Anyway, Al foresees the field looking like this:
C Geovany SotoStarting Pitchers:
1B Derrek Lee
2B Jeff Baker
SS Ryan Theriot
3B Aramis Ramirez
LF Alfonso Soriano
CF Marlon Byrd
RF Kosuke Fukudome
Carlos Zambrano, Ryan Dempster, Randy Wells, Tom Gorzelanny, Carlos Silva (Lilly on DL)Bullpen:
Carlos Marmol, Angel Guzman, John Grabow, Jeff Gray, Sean Marshall, Justin Berg, Esmailin CaridadNow, though I find much of this irrefutable, let's skip all that and nit-pick the elements I don't like:
First of all, my new (and quite possibly undeserved) nemesis, Carlos Silva. A couple days back, Al compared Silva's lack of success to Ryan Dempster in '03, Glendon Rusch in '03, and Rick Reuschel in '84. Al, bless him, used wins and losses, ERA, and WHIP (walk + hits divided by IP). I was intrigued (because all three of these pitchers went on to be considerably more successful the following year) and jumped over to Fangraphs. Behold:
Only Dempster is close to comparison, and even then, he enjoyed moderate success in his previous 3 seasons, with a FIP averaging around 4.50 (league average). Granted, he's become much more since then, but -- unless he's also tipping his pitches -- Silva is different. His FIP and xFIP have only moved away from good, not back towards it. Unlike this fellow:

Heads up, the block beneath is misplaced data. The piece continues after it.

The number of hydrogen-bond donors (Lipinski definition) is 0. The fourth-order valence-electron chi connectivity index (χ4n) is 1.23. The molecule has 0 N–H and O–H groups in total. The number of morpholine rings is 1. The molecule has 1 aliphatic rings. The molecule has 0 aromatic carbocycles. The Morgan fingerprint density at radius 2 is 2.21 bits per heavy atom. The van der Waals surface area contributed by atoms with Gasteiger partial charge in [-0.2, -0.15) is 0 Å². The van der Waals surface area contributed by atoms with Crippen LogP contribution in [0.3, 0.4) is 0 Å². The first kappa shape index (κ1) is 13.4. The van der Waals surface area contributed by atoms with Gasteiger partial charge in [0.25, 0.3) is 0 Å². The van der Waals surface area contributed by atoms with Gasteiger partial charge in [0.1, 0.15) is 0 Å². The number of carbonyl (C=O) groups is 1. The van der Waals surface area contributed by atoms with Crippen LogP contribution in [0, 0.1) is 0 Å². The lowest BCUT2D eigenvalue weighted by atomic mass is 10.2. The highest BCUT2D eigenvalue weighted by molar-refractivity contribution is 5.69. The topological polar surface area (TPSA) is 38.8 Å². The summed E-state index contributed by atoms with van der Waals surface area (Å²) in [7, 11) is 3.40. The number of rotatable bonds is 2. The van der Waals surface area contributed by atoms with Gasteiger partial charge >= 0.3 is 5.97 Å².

I present: Sean Marshall, the man who should be our 5th starter. He's more durable, cheaper, more effective, and without known attitude problems. If Silva starts in place of Marshall, I'd have to begin questioning Lou's feelings towards our young swing man.
Also, I'd rather see sort of quasi-platoon at second base, because Baker appears to have more offense (though not statistically verifiable) and Fontenot appears to have better defense (UZR/150: 10.4 vs. Baker's 2.3).
I'm not ready to call Fontenot's previous success a fluke just yet. According to Chris Dutton xBABIP Quick Calculator (Google Docs link), Fontenot should have had a BABIP .036 points higher than he did in 2009. Assuming those go for singles (which is a significant if), Mikey-poo moves his slash from this:
.236 / .301 / .377
.272 / .337 / .403
...a slash much more becoming of a crack-fielding second baseman. Anyway, I think both players show some good potential, and neither has flaws necessary to throw out (or hide on the pine).